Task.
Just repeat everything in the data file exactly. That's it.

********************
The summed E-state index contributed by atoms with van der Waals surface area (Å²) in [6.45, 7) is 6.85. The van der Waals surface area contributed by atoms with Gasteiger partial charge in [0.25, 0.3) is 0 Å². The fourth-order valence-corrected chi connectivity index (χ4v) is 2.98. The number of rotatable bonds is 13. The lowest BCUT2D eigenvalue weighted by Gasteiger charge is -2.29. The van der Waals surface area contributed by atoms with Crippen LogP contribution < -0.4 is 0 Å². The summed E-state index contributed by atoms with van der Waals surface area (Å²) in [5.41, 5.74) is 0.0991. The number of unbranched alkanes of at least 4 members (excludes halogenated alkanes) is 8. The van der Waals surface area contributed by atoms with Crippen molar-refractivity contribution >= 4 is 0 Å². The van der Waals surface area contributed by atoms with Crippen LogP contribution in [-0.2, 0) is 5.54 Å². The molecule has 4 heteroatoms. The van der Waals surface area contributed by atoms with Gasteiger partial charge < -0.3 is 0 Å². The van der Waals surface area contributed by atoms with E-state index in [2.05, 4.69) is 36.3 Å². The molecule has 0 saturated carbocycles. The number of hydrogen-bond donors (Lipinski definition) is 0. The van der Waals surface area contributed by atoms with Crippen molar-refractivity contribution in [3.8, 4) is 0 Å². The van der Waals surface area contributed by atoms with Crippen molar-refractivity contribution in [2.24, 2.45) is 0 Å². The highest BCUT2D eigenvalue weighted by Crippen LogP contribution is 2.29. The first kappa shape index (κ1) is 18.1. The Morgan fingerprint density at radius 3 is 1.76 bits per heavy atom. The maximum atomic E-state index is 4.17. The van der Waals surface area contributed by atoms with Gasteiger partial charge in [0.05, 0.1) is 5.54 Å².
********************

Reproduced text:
The summed E-state index contributed by atoms with van der Waals surface area (Å²) in [6.45, 7) is 6.85. The van der Waals surface area contributed by atoms with Gasteiger partial charge in [0.25, 0.3) is 0 Å². The fourth-order valence-corrected chi connectivity index (χ4v) is 2.98. The number of rotatable bonds is 13. The lowest BCUT2D eigenvalue weighted by Gasteiger charge is -2.29. The van der Waals surface area contributed by atoms with Crippen LogP contribution < -0.4 is 0 Å². The summed E-state index contributed by atoms with van der Waals surface area (Å²) in [5.41, 5.74) is 0.0991. The number of unbranched alkanes of at least 4 members (excludes halogenated alkanes) is 8. The van der Waals surface area contributed by atoms with Crippen molar-refractivity contribution >= 4 is 0 Å². The van der Waals surface area contributed by atoms with Crippen LogP contribution in [-0.2, 0) is 5.54 Å². The molecule has 4 heteroatoms. The van der Waals surface area contributed by atoms with Gasteiger partial charge < -0.3 is 0 Å². The van der Waals surface area contributed by atoms with E-state index in [2.05, 4.69) is 36.3 Å². The molecule has 0 saturated carbocycles. The number of hydrogen-bond donors (Lipinski definition) is 0. The van der Waals surface area contributed by atoms with Crippen molar-refractivity contribution in [3.8, 4) is 0 Å². The van der Waals surface area contributed by atoms with Crippen molar-refractivity contribution in [2.24, 2.45) is 0 Å². The highest BCUT2D eigenvalue weighted by Crippen LogP contribution is 2.29. The first kappa shape index (κ1) is 18.1. The Morgan fingerprint density at radius 3 is 1.76 bits per heavy atom. The maximum atomic E-state index is 4.17. The van der Waals surface area contributed by atoms with Gasteiger partial charge in [0.05, 0.1) is 5.54 Å².